Traffic circles, frequently derided by motorists as being perplexing to navigate, now are creating confusion in City Hall.
The Lawrence Police Department and the city's traffic engineering division disagree on how drivers should be allowed to make left-hand turns at these smaller roundabouts.
Police say the city's traffic code requires motorists to go to the right of the center island and "make the loop" before turning left. The traffic engineering division maintains motorists should be allowed to turn left in front of the center island without making the loop.
"A large vehicle cannot go around them," said David Woosley, the city's traffic engineer. "There is no other way they can make that turn."
The issue may land in the laps of city commissioners. Sgt. Dan Ward, a Lawrence Police Department spokesman, said the traffic code would allow for the loopless left-hand turns, if city commissioners agree to put up signs at each traffic circle saying that the turning motion is allowed.
That idea doesn't excite City Commissioner Mike Amyx, who said such a turn seems risky to him because it requires drivers to enter into someone else's driving lane.
"That scares me because I think you have created another potential conflict," Amyx said. "I think you have a big safety issue to deal with here."
A pair of particular traffic circles in the University Place Neighborhood -- at 17th and Indiana streets and 17th and Illinois streets -- have helped bring the issue to the forefront. Ward said the police department sent officers to the area recently and began warning motorists who were making the loopless turns.
"We had received several complaints from citizens that drivers weren't doing it right," Ward said.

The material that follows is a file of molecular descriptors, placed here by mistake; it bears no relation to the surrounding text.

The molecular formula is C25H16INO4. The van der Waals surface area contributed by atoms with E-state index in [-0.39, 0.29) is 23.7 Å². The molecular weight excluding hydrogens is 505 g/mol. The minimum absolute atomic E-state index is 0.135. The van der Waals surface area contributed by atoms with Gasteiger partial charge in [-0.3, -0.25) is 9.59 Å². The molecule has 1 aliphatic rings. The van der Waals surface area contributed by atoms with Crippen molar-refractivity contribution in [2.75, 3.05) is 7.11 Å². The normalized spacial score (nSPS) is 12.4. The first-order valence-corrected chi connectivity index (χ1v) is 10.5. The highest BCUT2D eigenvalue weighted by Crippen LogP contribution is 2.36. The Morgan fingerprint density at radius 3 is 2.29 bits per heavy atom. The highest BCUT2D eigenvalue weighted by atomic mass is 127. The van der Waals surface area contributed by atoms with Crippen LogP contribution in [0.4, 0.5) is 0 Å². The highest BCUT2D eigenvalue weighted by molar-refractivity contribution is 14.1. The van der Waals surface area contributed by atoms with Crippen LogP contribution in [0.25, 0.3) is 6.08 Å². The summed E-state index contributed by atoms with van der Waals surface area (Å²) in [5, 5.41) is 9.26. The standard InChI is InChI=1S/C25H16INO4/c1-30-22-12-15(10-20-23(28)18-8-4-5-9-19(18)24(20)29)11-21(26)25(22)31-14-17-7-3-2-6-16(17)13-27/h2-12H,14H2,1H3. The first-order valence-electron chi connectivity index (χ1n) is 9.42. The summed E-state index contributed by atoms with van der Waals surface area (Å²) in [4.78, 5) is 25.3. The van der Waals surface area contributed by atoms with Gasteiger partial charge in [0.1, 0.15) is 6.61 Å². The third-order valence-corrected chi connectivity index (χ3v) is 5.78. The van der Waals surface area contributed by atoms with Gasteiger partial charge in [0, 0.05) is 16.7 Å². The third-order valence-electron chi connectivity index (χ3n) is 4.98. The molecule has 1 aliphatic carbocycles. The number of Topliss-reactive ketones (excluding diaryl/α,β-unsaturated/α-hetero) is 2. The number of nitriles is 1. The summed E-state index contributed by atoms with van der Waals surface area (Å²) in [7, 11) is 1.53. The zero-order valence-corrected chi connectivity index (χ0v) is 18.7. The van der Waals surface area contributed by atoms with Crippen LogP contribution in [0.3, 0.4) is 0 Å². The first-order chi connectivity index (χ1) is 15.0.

Caleb Morse, a resident of University Place Neighborhood, said residents frequently make the quicker turn when no one else is approaching.
"Obviously you are exerting more effort by going all the way around it," Morse said. "And to some extent, I think when these traffic calming circles were proposed by the neighborhoods it was done with the understanding that this type of turn was going to be legal."
Morse said that if that is not the case the traffic circles may become "more than some people want to put up with."
Ward said the police department is not taking an official position on whether the loopless turns are safe to make and should be allowed.
"We don't make the laws, we just enforce them," Ward said.
Mark Bradford, deputy chief with Lawrence Fire & Medical, said Woosley is correct that his department's vehicles can't go around the circles. Bradford said the department would continue to make the loopless turns when responding to emergency calls but would take longer routes to avoid the circles on nonemergency calls if the city deems the loopless turns illegal.
Woosley said without the loopless turns other vehicles ranging from UPS trucks to long wheel-based pickup trucks would be unable to turn left at some of the city's approximately one dozen traffic circles.
"If we don't allow this, we do have a problem," Woosley said.
Members of the city's legal staff currently are reviewing what the city code says about turning at traffic circles. If a change is needed, it would be referred to the city's Traffic Safety Commission, which would make a recommendation to city commissioners.
Morse, a Traffic Safety Commission member, said he hoped the issued didn't lead to a suggestion that the traffic circles be removed.
"I think the general consensus is that that they (traffic circles) are doing exactly what they are supposed to, which is slow the traffic down substantially," Morse said.
Amyx stopped short of saying he would advocate for the removal of the circles, but said he wasn't a particular fan of the devices.
"I don't know how any vehicle actually makes a turn in them," Amyx said.